Back in my hostel, I meet 2 Azeri guys in my dorm. They are simply AWESOME! However, they decide to join the pub crawl and I skip it again. To be social or to be alone! The endless dilemma. I decide to see the night view from the amusement park hill with the funicular. This view makes me teary eyed! This is the cherry on top of my Georgia cake- and I know then I am done with Tbilisi. What can be better than that?
It’s 11 PM, I contact the birthday boy from the previous night and we decide to check the mineral baths in the city center, open 24/7. However, they are reserved. I don’t want to party so we return to Fabrika for a few drinks. The guy teaches me how to write my name in Georgian. It is so beautiful!
A few notable events throughout my days:
- A merchant returning me money that I gave him in error.
- Taxi drivers not accepting my tips.
- I say that there is a LOT of police in Georgia and my taxi driver says police is necessary because the people need control, they can easily be swayed away and become criminals.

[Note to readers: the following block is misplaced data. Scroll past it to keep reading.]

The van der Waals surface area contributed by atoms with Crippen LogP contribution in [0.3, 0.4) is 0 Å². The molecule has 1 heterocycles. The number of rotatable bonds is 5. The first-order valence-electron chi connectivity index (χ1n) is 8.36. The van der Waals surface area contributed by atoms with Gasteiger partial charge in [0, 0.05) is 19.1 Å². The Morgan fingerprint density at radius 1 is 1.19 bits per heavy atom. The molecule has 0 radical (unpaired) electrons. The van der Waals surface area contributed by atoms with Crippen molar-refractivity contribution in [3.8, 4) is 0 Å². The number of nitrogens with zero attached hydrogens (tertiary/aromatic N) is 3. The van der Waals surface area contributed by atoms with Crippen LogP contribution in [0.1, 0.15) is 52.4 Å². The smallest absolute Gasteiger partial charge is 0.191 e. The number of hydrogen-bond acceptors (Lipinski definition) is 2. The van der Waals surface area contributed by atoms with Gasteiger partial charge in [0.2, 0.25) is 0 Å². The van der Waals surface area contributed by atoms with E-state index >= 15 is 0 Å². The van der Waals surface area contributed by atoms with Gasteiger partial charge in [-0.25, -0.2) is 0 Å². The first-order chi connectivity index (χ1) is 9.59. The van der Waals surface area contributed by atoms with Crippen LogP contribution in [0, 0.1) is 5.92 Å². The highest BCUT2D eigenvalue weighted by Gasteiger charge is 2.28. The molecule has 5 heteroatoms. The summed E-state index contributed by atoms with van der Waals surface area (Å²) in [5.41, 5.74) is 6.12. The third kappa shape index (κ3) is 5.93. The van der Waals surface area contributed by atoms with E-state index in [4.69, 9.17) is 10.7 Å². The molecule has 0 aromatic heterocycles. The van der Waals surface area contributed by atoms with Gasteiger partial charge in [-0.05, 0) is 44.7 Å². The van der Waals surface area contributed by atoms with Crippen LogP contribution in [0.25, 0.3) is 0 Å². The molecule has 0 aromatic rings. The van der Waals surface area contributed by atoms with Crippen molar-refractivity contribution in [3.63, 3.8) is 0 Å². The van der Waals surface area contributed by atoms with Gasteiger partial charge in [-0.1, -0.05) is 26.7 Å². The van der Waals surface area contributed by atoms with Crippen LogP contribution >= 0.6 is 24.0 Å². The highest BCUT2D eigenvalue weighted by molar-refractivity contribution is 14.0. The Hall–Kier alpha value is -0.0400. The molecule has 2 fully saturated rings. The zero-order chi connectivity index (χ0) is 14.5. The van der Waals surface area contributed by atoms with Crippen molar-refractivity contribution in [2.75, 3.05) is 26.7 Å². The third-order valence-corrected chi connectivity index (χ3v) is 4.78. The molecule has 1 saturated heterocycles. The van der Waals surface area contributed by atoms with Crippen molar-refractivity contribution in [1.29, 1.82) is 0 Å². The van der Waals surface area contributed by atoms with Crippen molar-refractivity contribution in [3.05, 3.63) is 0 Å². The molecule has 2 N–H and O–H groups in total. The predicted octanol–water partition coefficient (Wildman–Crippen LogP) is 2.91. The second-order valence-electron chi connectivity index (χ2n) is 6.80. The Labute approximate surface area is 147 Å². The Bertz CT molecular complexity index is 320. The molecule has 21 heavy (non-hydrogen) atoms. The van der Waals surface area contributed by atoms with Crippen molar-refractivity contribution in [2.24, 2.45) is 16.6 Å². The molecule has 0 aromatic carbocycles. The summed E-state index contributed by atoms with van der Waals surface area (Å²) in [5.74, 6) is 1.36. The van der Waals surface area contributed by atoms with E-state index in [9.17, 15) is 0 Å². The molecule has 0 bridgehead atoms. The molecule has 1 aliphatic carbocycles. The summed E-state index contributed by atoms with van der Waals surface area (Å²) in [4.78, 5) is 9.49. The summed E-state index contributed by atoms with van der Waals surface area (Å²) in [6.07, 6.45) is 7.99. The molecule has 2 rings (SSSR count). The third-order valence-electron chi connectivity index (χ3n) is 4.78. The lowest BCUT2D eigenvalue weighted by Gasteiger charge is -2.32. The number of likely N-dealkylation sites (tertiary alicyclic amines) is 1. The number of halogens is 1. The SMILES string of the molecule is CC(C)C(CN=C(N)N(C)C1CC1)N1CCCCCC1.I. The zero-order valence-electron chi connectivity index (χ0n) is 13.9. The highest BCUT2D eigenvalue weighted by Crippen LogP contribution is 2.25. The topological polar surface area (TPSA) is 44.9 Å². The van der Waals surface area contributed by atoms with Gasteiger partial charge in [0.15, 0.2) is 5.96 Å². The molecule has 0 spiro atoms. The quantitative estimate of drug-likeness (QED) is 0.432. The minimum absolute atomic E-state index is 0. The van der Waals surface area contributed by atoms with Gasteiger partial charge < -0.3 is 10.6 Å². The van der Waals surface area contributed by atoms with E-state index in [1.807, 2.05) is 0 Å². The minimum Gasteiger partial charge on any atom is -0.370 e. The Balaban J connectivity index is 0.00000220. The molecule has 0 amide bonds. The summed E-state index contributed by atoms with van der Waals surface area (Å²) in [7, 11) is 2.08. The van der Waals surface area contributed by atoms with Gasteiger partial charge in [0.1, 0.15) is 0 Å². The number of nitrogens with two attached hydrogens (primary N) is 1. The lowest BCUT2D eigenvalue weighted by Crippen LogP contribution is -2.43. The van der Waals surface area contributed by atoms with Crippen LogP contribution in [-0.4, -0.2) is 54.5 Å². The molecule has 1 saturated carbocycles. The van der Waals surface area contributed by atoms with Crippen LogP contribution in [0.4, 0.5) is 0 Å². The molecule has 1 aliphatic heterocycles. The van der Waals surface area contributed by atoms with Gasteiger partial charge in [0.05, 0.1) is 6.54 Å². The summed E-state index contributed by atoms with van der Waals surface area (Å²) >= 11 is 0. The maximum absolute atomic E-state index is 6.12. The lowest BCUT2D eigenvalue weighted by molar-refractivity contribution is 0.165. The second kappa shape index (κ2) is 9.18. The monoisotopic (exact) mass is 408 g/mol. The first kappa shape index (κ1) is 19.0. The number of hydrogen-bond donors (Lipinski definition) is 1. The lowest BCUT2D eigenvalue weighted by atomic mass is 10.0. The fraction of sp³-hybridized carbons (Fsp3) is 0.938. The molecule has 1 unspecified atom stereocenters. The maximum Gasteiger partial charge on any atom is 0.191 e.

The next day, when I head to the wine region of Signaghi, is where my troubles begin. And they last precisely 24 hours. Until my luck returns back to me, a little bit of suffering is involved.
The tale of the three creeps
Creep 1 was the gypsy man who followed me around from the metro, everywhere I went. I was checking shoe shops and he was always around, when I changed directions. I confronted him, but he didn’t understand what I am saying. He followed me until I approached the policeman in the metro station (who didn’t speak English either nor understood my complaint).
Creep 2 was the old grandpa who lived with his adorable grandma in the guest house in Signaghi. The granny was out in the shops, and upon leaving after breakfast, he tried to forcingly kiss me on the mouth. Gross.
Creep 3 was the man on the Azeri border. Who also followed me and insisted for about 1.30 hours in the marshrutka that I join him in his city so he shows me around.
Being nice to people (to men) is confusing for their small brains sometimes. They think you like them. However, I will not change my approach or character. I can’t.
Be kind and be brave. (Cinderella quote.)
Nevermind, Signaghi had stunning views and I enjoyed my time there. However, I don’t recommend this destination. It is not worth it and from there- getting to the border and crossing it was a pain and a half.
I want to give special Thank you for all the humans who helped me live this adventure. I will never Ever forget your kindness.